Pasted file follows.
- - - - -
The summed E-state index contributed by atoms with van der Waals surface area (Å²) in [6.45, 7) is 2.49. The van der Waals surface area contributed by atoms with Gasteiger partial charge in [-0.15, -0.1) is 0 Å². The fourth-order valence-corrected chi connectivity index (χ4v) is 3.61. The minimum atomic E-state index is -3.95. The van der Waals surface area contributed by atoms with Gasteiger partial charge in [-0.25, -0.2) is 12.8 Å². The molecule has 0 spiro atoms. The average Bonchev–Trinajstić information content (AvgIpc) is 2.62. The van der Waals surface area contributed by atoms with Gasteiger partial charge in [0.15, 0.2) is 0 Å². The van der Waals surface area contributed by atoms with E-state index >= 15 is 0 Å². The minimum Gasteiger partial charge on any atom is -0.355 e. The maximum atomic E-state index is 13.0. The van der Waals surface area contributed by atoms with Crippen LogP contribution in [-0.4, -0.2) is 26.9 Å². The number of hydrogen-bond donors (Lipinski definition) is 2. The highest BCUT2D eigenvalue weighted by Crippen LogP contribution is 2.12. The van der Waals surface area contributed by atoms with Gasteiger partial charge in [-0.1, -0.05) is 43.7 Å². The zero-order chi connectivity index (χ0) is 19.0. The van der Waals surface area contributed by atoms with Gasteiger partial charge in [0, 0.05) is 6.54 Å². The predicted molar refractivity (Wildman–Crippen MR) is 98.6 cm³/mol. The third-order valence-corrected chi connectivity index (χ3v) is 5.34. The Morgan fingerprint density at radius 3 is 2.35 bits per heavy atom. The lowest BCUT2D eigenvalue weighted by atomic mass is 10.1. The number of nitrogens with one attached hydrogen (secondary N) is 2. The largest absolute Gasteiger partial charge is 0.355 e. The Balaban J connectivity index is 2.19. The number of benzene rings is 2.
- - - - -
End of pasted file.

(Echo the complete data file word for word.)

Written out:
The summed E-state index contributed by atoms with van der Waals surface area (Å²) in [6.45, 7) is 2.49. The van der Waals surface area contributed by atoms with Gasteiger partial charge in [-0.15, -0.1) is 0 Å². The fourth-order valence-corrected chi connectivity index (χ4v) is 3.61. The minimum atomic E-state index is -3.95. The van der Waals surface area contributed by atoms with Gasteiger partial charge in [-0.25, -0.2) is 12.8 Å². The molecule has 0 spiro atoms. The average Bonchev–Trinajstić information content (AvgIpc) is 2.62. The van der Waals surface area contributed by atoms with Gasteiger partial charge in [0.15, 0.2) is 0 Å². The van der Waals surface area contributed by atoms with E-state index >= 15 is 0 Å². The minimum Gasteiger partial charge on any atom is -0.355 e. The maximum atomic E-state index is 13.0. The van der Waals surface area contributed by atoms with Crippen LogP contribution in [-0.4, -0.2) is 26.9 Å². The number of hydrogen-bond donors (Lipinski definition) is 2. The highest BCUT2D eigenvalue weighted by Crippen LogP contribution is 2.12. The van der Waals surface area contributed by atoms with Gasteiger partial charge in [-0.1, -0.05) is 43.7 Å². The zero-order chi connectivity index (χ0) is 19.0. The van der Waals surface area contributed by atoms with Gasteiger partial charge in [0, 0.05) is 6.54 Å². The predicted molar refractivity (Wildman–Crippen MR) is 98.6 cm³/mol. The third-order valence-corrected chi connectivity index (χ3v) is 5.34. The Morgan fingerprint density at radius 3 is 2.35 bits per heavy atom. The lowest BCUT2D eigenvalue weighted by atomic mass is 10.1. The number of nitrogens with one attached hydrogen (secondary N) is 2. The largest absolute Gasteiger partial charge is 0.355 e. The Balaban J connectivity index is 2.19. The number of benzene rings is 2.